Father Ricardo Virtudazo stands in a pool of water in his typhoon-hit church in the southern Philippines delivering Christmas Day Mass to dozens of devotees whose wishes this year were for new roofs, food and fine weather.
More than a week after Typhoon Odette (international name Rai) cut a swathe through the archipelago, killing nearly 400 people and leaving hundreds of thousands homeless, survivors clung to family and faith after their homes—and planned festivities—were wiped out.
"What's important is all of us are safe," said Joy Parera, 31, attending Christmas Mass with her husband at San Isidro Labrador Parish church in the town of Alegria, on the northern tip of Mindanao.
A light rain soaked the pews and white tiled floor of the damaged church, which has been left with a gaping hole in the roof after Odette ravaged the area.
Devotees wore masks as they gathered inside the church festooned with Christmas decorations and prayed for a better year.
"We still have hope," Virtudazo told AFP.
"In spite of the calamities they experience, they still have faith in God."
Christmas is one of the most important events in the Christian calendar and in the Catholic-majority Philippines, families typically gather to share a meal.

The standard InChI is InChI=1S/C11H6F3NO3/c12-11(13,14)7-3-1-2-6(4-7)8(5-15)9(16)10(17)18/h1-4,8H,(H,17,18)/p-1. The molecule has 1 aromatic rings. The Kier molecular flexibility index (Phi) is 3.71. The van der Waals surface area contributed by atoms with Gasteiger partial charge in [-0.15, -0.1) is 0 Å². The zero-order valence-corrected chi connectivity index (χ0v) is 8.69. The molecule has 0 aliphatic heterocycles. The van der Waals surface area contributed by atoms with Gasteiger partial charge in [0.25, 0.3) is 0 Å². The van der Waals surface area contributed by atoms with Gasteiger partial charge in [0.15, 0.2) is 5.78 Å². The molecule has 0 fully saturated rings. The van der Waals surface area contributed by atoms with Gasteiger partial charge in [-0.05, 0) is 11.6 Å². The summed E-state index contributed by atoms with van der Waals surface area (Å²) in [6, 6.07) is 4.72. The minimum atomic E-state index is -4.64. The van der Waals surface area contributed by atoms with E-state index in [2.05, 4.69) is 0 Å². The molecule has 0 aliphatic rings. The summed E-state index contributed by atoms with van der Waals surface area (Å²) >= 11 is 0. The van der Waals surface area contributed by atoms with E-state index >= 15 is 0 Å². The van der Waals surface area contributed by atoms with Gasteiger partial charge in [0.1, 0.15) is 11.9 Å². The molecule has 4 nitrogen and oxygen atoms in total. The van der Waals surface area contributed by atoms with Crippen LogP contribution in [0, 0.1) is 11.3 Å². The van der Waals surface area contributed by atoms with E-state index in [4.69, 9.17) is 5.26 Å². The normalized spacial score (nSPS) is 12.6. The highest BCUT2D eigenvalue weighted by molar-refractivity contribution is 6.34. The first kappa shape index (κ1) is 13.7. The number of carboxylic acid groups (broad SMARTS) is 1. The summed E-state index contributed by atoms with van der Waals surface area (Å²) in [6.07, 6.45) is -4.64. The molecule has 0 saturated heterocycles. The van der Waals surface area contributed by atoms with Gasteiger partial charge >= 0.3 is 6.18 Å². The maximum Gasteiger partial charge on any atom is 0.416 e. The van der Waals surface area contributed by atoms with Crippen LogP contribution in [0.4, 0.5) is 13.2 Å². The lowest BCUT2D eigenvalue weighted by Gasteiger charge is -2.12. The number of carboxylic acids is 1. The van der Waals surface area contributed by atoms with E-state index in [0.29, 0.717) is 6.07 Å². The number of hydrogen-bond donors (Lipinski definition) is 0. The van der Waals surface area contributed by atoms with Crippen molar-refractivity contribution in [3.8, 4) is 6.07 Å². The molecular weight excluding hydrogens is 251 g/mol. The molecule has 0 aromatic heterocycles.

But the widespread destruction caused by Odette in the southern and central regions of the country has dampened celebrations as many survivors plead for drinking water and food.
Mindanao, Siargao, Dinagat and Bohol islands are among the most devastated by the storm, which knocked out electricity, tore off roofs, shredded wooden buildings, felled concrete power poles and uprooted trees.
The scale of the damage, lack of mobile phone signal or internet in many areas, and depleted government coffers after the COVID-19 response were hampering efforts to distribute aid.
'We'll make do with spaghetti'
Nardel Vicente said his Christmas wish was for someone to help him buy a new roof for his house in Alegria after it was wrecked by Odette, which hit the country on Dec. 16 as a super typhoon.
Jobless and with little money to spare, Vicente said his family would not be able to prepare a festive meal this year. "In previous years we had spaghetti, pork, chicken—whatever we could afford between us," the 38-year-old said. But he added: "That's ok—we’re alive. It's better than welcoming Christmas with a dead loved one."
Marites Sotis usually serves up meat, spring rolls and salad for her family.
"We won't have those this year because they cost a lot of money," Sotis, 53, told AFP in the coastal municipality of Placer where the storm felled most of her family's coconut trees.
"We'll make do with spaghetti."
Some survivors in nearby Surigao City have been standing on roads for days begging for money and food from passing motorists after failing to receive a scrap of government assistance.
Inaga Edulzura, 41, said she hoped to get a packet of spaghetti to cook for her family. Otherwise, they would "make do with sliced bread". "Our only request is that there's fine weather on Christmas Day to give us some cheer," she told AFP.
"That and some food."